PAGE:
As was anticipated, 2020 saw the most people ever die in B.C. due to overdose.
The BC Coroners Service said there were 1,716 deaths due to illicit drugs in 2020 in B.C., representing a 74 per cent increase over the number of such deaths recorded in 2019 (984). The number of illicit drug toxicity deaths in 2020 equates to about 4.7 deaths per day, which is two deaths per day higher than in 2019 (2.7 days per day).
The toxic illicit drug supply in British Columbia has claimed more lives than motor-vehicle crashes, homicides, suicides and prescription-drug related deaths combined.
Kamloops recorded 60 overdose deaths last year, the most ever in the city and the sixth-most of any community in B.C. The 60 deaths were 35 more than that recorded in 2019 (25 deaths) and 14 more than the previous year with the highest number of overdose deaths, 2018, which had 46 deaths.
"The impacts of COVID-19 highlighted the immensely precarious situation of those experiencing problematic substance use in our province" chief coroner Lisa Lapointe said. "Decades of criminalization, an increasingly toxic illicit drug market and the lack of timely access to evidence-based treatment and recovery services have resulted in the loss of thousands of lives in B.C. It's clear that urgent change is needed to prevent future deaths and the resulting grief and loss so many families and communities have experienced across our province."
Added Leslie McBain, executive director and co-founder of Moms Stop the Harm: "There is no other disorder or condition besides substance use disorder in which we force people to access the medicine they require on a street corner and manufactured by the minions of organized crime."
In April 2016, the provincial government declared a public health emergency due to the sudden spike in the number of overdose deaths, mainly due to the addition of the powerful drug fentanyl to supply of cocaine, heroin and other hard drugs. That public health emergency remains in effect today.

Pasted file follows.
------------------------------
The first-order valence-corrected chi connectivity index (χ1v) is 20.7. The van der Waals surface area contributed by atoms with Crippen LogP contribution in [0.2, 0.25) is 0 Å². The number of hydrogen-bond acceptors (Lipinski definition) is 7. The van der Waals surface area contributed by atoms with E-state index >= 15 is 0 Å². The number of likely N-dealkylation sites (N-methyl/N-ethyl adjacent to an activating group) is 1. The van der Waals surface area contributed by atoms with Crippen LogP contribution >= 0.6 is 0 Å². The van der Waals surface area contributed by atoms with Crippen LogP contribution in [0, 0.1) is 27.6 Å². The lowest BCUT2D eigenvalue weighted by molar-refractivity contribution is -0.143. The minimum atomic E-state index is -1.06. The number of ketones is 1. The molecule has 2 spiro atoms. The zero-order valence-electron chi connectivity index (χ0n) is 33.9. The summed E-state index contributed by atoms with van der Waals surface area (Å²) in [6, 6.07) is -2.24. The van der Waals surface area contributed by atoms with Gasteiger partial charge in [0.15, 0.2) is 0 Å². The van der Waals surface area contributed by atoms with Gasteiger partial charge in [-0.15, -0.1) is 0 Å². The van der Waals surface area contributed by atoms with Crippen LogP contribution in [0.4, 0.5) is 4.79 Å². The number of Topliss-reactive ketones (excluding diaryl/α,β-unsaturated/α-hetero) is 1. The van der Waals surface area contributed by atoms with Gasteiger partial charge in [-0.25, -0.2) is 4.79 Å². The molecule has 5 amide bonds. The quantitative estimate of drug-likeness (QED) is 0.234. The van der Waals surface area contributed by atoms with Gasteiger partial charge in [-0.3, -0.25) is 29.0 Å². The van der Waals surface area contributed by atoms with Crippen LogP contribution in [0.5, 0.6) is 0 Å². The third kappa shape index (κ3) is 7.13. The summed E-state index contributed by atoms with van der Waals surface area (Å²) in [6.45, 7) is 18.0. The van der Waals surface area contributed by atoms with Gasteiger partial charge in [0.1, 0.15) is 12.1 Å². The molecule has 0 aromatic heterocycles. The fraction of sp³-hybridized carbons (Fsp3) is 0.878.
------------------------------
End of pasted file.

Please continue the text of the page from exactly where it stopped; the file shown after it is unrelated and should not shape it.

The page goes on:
Other findings in the year-end report:
• In 2020, 69 per cent of those dying were ages 30 to 59 and males accounted for 81 per cent of deaths.
• The communities that experienced the highest number of overdose deaths in 2020 were Vancouver (408), Surrey 2014), Victoria (122), Abbotsford (65), Kelowna (61), Kamloops (60), Prince George (58), Burnaby (56), Nanaimo (39) and Langley (39).
• Fentanyl or its analogues continued to be detected in more than 80 per cent of illicit drug toxicity deaths in 2020. Cocaine and methamphetamine were the next most commonly detected drugs.
* In 2020, 84 per cent of overdose deaths occurred inside (56 per cent in private residences and 28 per cent in other residences, including social and supportive housing, single-residence occupancies, shelters and hotels and other indoor locations), while 14 per cent occurred outside in vehicles, sidewalks, streets, parks, etc.
• Overdose death rates among those ages 19 to 59 has been trending downwards over several months, while rates among those ages 60 and older have been trending upwards. Rates among those 18 years of age and younger remain low.
• No deaths have been reported at supervised drug use or overdose prevention sites.